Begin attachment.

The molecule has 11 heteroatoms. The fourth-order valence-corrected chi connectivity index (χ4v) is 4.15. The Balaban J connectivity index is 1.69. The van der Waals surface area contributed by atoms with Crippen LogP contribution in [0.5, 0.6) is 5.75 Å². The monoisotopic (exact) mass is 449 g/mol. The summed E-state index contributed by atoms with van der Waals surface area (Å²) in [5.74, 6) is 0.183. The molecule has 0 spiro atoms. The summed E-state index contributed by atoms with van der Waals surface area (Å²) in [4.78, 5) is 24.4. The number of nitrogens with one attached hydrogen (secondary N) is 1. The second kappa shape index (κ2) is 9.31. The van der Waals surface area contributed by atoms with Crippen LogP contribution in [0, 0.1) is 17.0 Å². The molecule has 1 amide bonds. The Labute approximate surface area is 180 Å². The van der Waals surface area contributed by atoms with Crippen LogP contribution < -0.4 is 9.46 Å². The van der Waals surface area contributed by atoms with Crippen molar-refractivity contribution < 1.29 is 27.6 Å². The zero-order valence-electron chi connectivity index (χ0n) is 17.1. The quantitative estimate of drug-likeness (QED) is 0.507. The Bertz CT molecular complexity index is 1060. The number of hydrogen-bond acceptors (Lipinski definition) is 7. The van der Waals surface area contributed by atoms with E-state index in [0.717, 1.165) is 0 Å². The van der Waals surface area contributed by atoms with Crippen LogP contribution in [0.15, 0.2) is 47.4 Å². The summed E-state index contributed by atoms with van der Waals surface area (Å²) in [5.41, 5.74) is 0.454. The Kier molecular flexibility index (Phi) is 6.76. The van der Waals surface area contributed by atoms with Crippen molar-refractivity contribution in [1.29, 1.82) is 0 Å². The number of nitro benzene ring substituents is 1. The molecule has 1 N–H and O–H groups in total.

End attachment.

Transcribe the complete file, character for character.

The molecule has 11 heteroatoms. The fourth-order valence-corrected chi connectivity index (χ4v) is 4.15. The Balaban J connectivity index is 1.69. The van der Waals surface area contributed by atoms with Crippen LogP contribution in [0.5, 0.6) is 5.75 Å². The monoisotopic (exact) mass is 449 g/mol. The summed E-state index contributed by atoms with van der Waals surface area (Å²) in [5.74, 6) is 0.183. The molecule has 0 spiro atoms. The summed E-state index contributed by atoms with van der Waals surface area (Å²) in [4.78, 5) is 24.4. The number of nitrogens with one attached hydrogen (secondary N) is 1. The second kappa shape index (κ2) is 9.31. The van der Waals surface area contributed by atoms with Crippen LogP contribution in [0, 0.1) is 17.0 Å². The molecule has 1 amide bonds. The Labute approximate surface area is 180 Å². The van der Waals surface area contributed by atoms with Crippen LogP contribution < -0.4 is 9.46 Å². The van der Waals surface area contributed by atoms with Crippen molar-refractivity contribution < 1.29 is 27.6 Å². The zero-order valence-electron chi connectivity index (χ0n) is 17.1. The quantitative estimate of drug-likeness (QED) is 0.507. The Bertz CT molecular complexity index is 1060. The number of hydrogen-bond acceptors (Lipinski definition) is 7. The van der Waals surface area contributed by atoms with E-state index in [0.717, 1.165) is 0 Å². The van der Waals surface area contributed by atoms with Crippen LogP contribution in [0.15, 0.2) is 47.4 Å². The summed E-state index contributed by atoms with van der Waals surface area (Å²) in [5.41, 5.74) is 0.454. The Kier molecular flexibility index (Phi) is 6.76. The van der Waals surface area contributed by atoms with Crippen molar-refractivity contribution in [1.29, 1.82) is 0 Å². The number of nitro benzene ring substituents is 1. The molecule has 1 N–H and O–H groups in total.